Or, well, we could guess. Mallory does spend a LOT of time negging herself, doesn't she? "…straight, bobbed hair and youthful, unpowdered face, dressed in an ill-fitting coat and skirt and a jumper of my own creation." "…the raw ex-schoolgirl, red-elbowed and lanky-haired." "I was like a little scrubby schoolboy with a passion for a sixth-form prefect, and he kinder, and far more inaccessible." "…my dull, lanky hair." "…the sorry spectacle that I made, with troubled eyes and scarlet cheeks, lank hair flapping under broad felt hat." "…my sticky hands…" But that's all just window-dressing, because the big guns are saved for Mrs. Danvers. I mean, you simply cannot read du Maurier's description without wondering why the townspeople haven't already burned the evil hag at the stake: "Someone advanced from the sea of faces, someone tall and gaunt, dressed in deep black, whose prominent cheek-bones and great, hollow eyes gave her a skull's face, parchment-white, set on a skeleton's frame." But, you know, Mallory has lank hair? (Shampoo, rinse, two squirts of Bumble and bumble's Prep spray and an ionic dryer, you've got yourself a stew going.)
This is the issue, of course, with the gloriousness of Rebecca, the canker in the heart of the rose. Rebecca was fun, Mallory is a bit of a drip, and she is in no position to enjoy being mistress of Manderley. I'm sorry, but it's true. The whole place is no good, it smells musty, the staff is either evil or has one foot in the grave, and Maxim is a bit surly; you need to sweep in there like a FREAKING QUEEN, and start ripping out drywall. Or peat, or whatever they were building dessicated mansions out of in Cornwall prior to the Conquest. But that's just not how it's going to go. It's going to be a lot of fumbling and apologizing to Mrs. Danvers for moving your dressing table and saying "Maxim, are you happy?" and then throwing one terrible party. But that part isn't even the good part, is it?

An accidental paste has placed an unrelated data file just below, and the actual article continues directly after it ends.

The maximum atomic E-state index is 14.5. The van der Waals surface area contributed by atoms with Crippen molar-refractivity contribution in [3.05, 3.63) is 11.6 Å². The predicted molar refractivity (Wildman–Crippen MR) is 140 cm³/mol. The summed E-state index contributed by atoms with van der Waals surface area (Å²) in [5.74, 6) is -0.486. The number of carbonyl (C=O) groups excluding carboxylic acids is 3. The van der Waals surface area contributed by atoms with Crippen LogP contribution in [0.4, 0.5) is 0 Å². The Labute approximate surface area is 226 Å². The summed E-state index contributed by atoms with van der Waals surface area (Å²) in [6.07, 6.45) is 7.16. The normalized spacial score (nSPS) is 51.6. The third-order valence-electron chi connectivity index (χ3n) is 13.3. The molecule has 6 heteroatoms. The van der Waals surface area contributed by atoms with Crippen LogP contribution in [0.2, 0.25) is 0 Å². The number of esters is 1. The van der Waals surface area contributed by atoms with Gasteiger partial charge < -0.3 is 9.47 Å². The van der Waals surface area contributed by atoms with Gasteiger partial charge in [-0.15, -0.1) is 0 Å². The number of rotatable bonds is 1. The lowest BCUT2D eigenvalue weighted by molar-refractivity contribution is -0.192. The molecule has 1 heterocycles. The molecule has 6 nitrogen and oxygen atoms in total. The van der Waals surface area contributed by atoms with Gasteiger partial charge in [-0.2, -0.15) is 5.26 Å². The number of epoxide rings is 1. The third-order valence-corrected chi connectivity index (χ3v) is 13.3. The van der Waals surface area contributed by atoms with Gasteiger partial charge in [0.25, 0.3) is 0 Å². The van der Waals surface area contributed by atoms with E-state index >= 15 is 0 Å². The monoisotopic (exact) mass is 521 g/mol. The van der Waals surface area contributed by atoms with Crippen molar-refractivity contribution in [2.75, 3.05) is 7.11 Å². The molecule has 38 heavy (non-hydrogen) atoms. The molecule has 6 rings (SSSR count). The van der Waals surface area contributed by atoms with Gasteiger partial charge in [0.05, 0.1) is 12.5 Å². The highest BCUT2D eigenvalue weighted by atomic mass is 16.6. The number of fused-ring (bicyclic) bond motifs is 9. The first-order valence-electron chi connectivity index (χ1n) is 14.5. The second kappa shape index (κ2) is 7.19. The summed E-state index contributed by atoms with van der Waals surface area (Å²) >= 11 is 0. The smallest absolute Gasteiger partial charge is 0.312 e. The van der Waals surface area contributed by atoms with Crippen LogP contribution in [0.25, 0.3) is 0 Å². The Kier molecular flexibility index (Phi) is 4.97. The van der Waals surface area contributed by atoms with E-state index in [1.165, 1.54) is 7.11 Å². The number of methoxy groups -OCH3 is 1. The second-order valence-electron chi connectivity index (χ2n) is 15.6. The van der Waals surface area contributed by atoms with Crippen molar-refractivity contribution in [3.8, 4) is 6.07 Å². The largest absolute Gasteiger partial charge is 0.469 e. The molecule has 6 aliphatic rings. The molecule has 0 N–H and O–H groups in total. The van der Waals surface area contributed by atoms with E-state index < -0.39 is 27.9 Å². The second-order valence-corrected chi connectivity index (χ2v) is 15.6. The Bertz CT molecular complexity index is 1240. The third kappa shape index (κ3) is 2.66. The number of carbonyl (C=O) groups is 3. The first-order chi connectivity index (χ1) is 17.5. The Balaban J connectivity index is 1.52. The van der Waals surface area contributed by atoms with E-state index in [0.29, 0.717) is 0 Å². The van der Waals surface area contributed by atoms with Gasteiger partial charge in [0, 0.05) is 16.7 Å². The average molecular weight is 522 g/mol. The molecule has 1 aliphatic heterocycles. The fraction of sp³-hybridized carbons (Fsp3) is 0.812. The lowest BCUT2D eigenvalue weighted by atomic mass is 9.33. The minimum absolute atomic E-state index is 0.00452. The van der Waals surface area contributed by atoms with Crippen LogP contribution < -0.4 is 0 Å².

No, to the casual reader (and aren't we all, really), the emotional pay-off of Rebecca is not "I HATED HER," or "I KILLED HER" or "SHE WAS DYING ANYWAY," or "THROW YOURSELF AND YOUR LANKY PEASANT HAIR OUT THE WINDOW." No, it arrives in a blur less than a hundred pages in, when Mallory is supposed to leave Monte Carlo with the wretched Mrs. Van Hopper, like the fluffy, lanky little white-mouse-with-pink-eyes she is, and instead dashes into Maxim's room to reveal their untimely departure, and he's all "I, a MAN, shall set this to rights." And then he proposes, and says he wants to "make violent love to [her] behind a palm tree," and she's all "I'll take two tickets on THAT ride," and then Maxim tells Mrs. Van Hopper the truth, but we're not in the room to hear, and then Mrs. Van Hopper is a total buzz-killing wang about it to Mallory, but, suck it, Mrs. Van Hopper! No one cares what you think.
Whew, let's talk it out.
• Assuming your name isn't Daphne du Maurier, which would just be unfair, what pen name would you use to write glorious Gothic-y novels? Try pairing a virtue with a tree. Like, "Constance Birch," or "Faith Loosestrife." Did you know Daphne actually married a "Browning"? Like her name wasn't good enough already. Okay, she did become "Lady Browning," which I guess I would consider. Hm.
• There's no way you missed "Texts From Rebecca," right?
• Have any of you read her short story about the male sex doll?
• Have any of you read the Brazilian novel this whole thing may be a rip-off of?
• Have any of you read the authorized sequel?
• Have any of you read the authorized sort-of-sequel?
• What houses do you pretend you own? Knole? It's all about Knole, for me.
• Seriously, do you not think you could talk Maxim into sending Danvers off with a golden parachute of some kind? The woman is clearly psychologically unstable. Try harder, Mallory.
• Du Maurier was a little gay. How does that make you feel about Rebecca's paper-thin undies NOW? Same? Me too.
• What would the first sentence of the novel be if Jasper, the loyal spaniel, had written it?
Previously: The Mists Of Avalon
Nicole Cliffe is the books editor of The Hairpin and the proprietress of Lazy Self-Indulgent Book Reviews.